Recent research in Dublin, Caen, Angers and Rome, has put into the public domain new information on the Magdalene laundries of St Mary’s High Park and Sean MacDermott Street in Dublin, both run by the Sisters of Our Lady of Charity.
Some of the findings expand on facts already well-known from the McAleese inquiry into the role of the state vis à vis these institutions, such as the presence of former industrial school girls in Magdalene laundries. But others might give the reader pause for thought, and beyond these case studies alone.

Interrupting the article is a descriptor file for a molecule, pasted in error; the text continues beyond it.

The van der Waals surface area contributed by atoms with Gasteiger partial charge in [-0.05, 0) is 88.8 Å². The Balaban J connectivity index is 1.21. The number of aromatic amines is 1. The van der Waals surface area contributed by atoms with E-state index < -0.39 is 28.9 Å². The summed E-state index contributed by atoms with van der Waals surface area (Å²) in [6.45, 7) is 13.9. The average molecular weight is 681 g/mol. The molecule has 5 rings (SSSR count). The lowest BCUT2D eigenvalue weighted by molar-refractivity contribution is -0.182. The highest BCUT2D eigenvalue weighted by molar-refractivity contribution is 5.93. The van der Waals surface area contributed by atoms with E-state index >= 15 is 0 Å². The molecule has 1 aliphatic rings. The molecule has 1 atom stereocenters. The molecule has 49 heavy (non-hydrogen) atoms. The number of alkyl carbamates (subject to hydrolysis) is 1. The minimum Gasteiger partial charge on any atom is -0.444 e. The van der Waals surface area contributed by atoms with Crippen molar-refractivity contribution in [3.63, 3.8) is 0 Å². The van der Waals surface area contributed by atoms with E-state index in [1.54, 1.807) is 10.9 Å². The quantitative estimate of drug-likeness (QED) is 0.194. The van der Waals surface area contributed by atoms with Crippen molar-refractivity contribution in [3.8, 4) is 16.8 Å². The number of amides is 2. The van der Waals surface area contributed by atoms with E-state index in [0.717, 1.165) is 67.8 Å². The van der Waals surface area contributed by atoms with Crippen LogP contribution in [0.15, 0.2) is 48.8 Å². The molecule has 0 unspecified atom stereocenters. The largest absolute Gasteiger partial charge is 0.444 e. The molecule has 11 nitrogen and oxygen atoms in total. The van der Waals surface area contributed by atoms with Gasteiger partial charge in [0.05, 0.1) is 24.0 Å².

Short-stay and emergency accommodation was in fact the principal role played by these particular homes, as revealed by analysis of the registers of entrances and exits. Some homeless women entered multiple times, others returned to spend their final months in the infirmary.
The 1957 figures for St Mary’s, High Park are typical: of the 32 women admitted that year, 15 left within one month, five within three months, seven within one year, and two more within two years (three other women simply “left”, no date of departure).
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